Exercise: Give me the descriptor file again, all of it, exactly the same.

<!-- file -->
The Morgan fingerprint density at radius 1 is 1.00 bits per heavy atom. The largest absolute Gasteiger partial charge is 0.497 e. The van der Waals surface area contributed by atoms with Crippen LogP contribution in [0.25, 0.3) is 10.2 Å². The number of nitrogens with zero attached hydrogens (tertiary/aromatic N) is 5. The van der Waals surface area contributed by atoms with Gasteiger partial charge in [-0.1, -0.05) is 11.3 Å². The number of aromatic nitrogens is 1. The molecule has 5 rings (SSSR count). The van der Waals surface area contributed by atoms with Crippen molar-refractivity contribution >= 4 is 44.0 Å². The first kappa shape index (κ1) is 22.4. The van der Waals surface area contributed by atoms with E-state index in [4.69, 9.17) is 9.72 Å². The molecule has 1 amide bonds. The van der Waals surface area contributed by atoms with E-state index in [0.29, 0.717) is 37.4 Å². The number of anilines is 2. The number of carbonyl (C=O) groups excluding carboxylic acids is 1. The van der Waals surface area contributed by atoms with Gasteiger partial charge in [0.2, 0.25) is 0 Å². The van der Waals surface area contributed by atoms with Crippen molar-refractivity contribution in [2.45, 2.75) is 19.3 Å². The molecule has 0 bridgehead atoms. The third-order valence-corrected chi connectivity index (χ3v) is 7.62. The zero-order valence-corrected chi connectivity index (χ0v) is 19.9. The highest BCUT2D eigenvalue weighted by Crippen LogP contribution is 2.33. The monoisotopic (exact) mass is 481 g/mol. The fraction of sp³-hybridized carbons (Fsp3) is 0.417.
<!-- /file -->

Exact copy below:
The Morgan fingerprint density at radius 1 is 1.00 bits per heavy atom. The largest absolute Gasteiger partial charge is 0.497 e. The van der Waals surface area contributed by atoms with Crippen LogP contribution in [0.25, 0.3) is 10.2 Å². The number of nitrogens with zero attached hydrogens (tertiary/aromatic N) is 5. The van der Waals surface area contributed by atoms with Gasteiger partial charge in [-0.1, -0.05) is 11.3 Å². The number of aromatic nitrogens is 1. The molecule has 5 rings (SSSR count). The van der Waals surface area contributed by atoms with Crippen molar-refractivity contribution >= 4 is 44.0 Å². The first kappa shape index (κ1) is 22.4. The van der Waals surface area contributed by atoms with E-state index in [4.69, 9.17) is 9.72 Å². The molecule has 1 amide bonds. The van der Waals surface area contributed by atoms with E-state index in [0.29, 0.717) is 37.4 Å². The number of anilines is 2. The number of carbonyl (C=O) groups excluding carboxylic acids is 1. The van der Waals surface area contributed by atoms with Gasteiger partial charge in [0.2, 0.25) is 0 Å². The van der Waals surface area contributed by atoms with Crippen molar-refractivity contribution in [2.45, 2.75) is 19.3 Å². The molecule has 0 bridgehead atoms. The third-order valence-corrected chi connectivity index (χ3v) is 7.62. The zero-order valence-corrected chi connectivity index (χ0v) is 19.9. The highest BCUT2D eigenvalue weighted by Crippen LogP contribution is 2.33. The monoisotopic (exact) mass is 481 g/mol. The fraction of sp³-hybridized carbons (Fsp3) is 0.417.